After hemorrhaging cash for the past 12 months, Pharr EMS may finish the fiscal year with a nearly $6.9 million deficit.
The city of Pharr projects that Pharr EMS will cost taxpayers nearly $12.9 million during the 2021-2022 fiscal year, which ends on Sept. 30, according to information reviewed by the City Commission on Tuesday. Pharr EMS, meanwhile, is projected to collect just $6 million in revenue — leaving the city with a nearly $6.9 million loss.
“There’s a deficit,” said City Commissioner Roberto “Bobby” Carrillo. “But the money will start rolling in.”
Pharr EMS responded to fewer emergency calls than expected, Carrillo said, and collections didn’t meet expectations.
“I personally feel it’s the collections,” Carrillo said, when asked what caused the deficit. “We’re moving ahead with a different collection company.”
Pharr EMS also had about $6.2 million in revenue that remains outstanding, according to information reviewed by the City Commission, which didn’t provide any details. It’s not clear how much of the $6.2 million Pharr could actually collect.
Carrillo said the City Commission is working on a plan for Pharr EMS and the financial problems do not threaten Pharr, which had a $229 million budget for the 2021-2022 fiscal year.
“The city’s going to be fine. We’re still doing well. We’re healthy,” Carrillo said. “We’re nowhere close to being under or upside down or anything like that.”
Pharr created Pharr EMS in 2021, when the city purchased 98 ambulances during a bankruptcy sale.
“According to the City, all projections made by reviewing financial records of the former company indicate that implementing this new service and operations will be a self-sustaining model that will benefit the citizens of Pharr and the region,” according to a statement the city released in April 2021. “With two medical professionals serving on the Pharr City Commission, Mayor Dr. Ambrosio Hernandez and Commissioner Dr. Ramiro Caballero, and with the support of the entire City Commission, Pharr was already working toward establishing its own EMS department, researching similar models across the country with the goal of functioning as a well-trained, highly-effective, public health service to the community.”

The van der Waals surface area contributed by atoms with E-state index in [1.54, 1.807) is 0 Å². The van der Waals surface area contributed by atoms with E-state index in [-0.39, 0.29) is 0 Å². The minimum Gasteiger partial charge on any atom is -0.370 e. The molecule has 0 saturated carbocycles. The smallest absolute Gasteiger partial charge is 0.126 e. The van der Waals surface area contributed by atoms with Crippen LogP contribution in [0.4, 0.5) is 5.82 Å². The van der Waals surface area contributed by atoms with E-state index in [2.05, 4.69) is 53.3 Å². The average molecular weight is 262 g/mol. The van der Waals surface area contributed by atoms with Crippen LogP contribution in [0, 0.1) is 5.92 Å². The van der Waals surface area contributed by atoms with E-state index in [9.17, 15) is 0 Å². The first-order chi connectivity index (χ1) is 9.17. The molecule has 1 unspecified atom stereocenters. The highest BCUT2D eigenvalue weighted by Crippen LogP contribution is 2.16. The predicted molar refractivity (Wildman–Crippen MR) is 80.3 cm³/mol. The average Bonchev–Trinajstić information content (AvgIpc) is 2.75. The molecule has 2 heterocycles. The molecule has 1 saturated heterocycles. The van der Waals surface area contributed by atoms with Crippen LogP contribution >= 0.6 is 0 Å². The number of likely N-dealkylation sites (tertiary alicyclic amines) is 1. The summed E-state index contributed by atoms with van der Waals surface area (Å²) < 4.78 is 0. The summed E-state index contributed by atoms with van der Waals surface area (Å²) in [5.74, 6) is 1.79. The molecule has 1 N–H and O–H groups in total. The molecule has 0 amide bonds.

In September 2021, when the 2021-2022 budget was approved, the city estimated Pharr EMS would bring in nearly $24.2 million.
The total included nearly $9.7 million from ambulance calls, about $1.4 million from non-emergency transfers, $9 million from helicopter calls and nearly $4.1 million for medical transfers on a plane leased by the city.
Pharr EMS fell short in every category, according to projections reviewed by the City Commission on Tuesday.
Ambulance calls generated about $3.5 million, roughly a third of the budgeted amount. Non-emergency transfers also brought in less money than expected.
The city projects Pharr EMS will earn just $783,000 from helicopter calls, less than 10% of the budgeted amount. Revenue from the plane, meanwhile, is projected to reach a paltry $200,000.
Pharr EMS may end the fiscal year with just $6 million in revenue, less than 25% of what the city projected in September 2021.
To reduce the red ink, the city transferred nearly $3 million in federal COVID-19 relief funds to Pharr EMS.
The city also plans to pare back Pharr EMS during the 2022-2023 fiscal year, which begins in October.
Pharr canceled agreements with Hidalgo County Precinct 3 and Hidalgo County Emergency Services District #2 to handle 911 calls in rural areas. The city also terminated contracts to lease the helicopter and the plane.
How many Pharr EMS employees will be affected by the cutbacks remains unclear. The proposed 2022-2023 budget, however, shows a major reduction in payroll costs.
Pharr budgeted $11.1 million for personnel in 2021-2022. That amount will drop to less than $3 million in 2022-2023.
City Commissioner Eleazar Guajardo said he couldn’t discuss how the smaller budget would affect Pharr EMS, which employed more than 100 people in January.
“We’re just finalizing our budget,” Guajardo said. “And I’m not at liberty to give any details on what we’re doing.”